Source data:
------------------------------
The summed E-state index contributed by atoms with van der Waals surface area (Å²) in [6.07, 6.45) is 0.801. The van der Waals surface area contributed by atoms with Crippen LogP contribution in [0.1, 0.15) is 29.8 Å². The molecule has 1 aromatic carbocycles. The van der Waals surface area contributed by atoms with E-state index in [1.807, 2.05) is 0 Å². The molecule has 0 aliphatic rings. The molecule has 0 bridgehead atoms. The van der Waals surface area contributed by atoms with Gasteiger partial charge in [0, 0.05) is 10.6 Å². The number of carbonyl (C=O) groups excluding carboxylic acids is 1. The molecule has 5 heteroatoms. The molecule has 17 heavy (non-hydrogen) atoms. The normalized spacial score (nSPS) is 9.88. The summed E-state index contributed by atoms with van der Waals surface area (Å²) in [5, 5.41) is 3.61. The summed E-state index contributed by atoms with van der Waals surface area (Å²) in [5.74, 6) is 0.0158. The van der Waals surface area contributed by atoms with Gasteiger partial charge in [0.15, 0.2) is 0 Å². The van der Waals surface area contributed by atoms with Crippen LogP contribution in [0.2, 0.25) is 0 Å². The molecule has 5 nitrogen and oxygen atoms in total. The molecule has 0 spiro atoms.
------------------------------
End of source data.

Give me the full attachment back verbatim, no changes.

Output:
The summed E-state index contributed by atoms with van der Waals surface area (Å²) in [6.07, 6.45) is 0.801. The van der Waals surface area contributed by atoms with Crippen LogP contribution in [0.1, 0.15) is 29.8 Å². The molecule has 1 aromatic carbocycles. The van der Waals surface area contributed by atoms with E-state index in [1.807, 2.05) is 0 Å². The molecule has 0 aliphatic rings. The molecule has 0 bridgehead atoms. The van der Waals surface area contributed by atoms with Gasteiger partial charge in [0, 0.05) is 10.6 Å². The number of carbonyl (C=O) groups excluding carboxylic acids is 1. The molecule has 5 heteroatoms. The molecule has 17 heavy (non-hydrogen) atoms. The normalized spacial score (nSPS) is 9.88. The summed E-state index contributed by atoms with van der Waals surface area (Å²) in [5, 5.41) is 3.61. The summed E-state index contributed by atoms with van der Waals surface area (Å²) in [5.74, 6) is 0.0158. The van der Waals surface area contributed by atoms with Gasteiger partial charge in [0.15, 0.2) is 0 Å². The van der Waals surface area contributed by atoms with Crippen LogP contribution in [0.2, 0.25) is 0 Å². The molecule has 5 nitrogen and oxygen atoms in total. The molecule has 0 spiro atoms.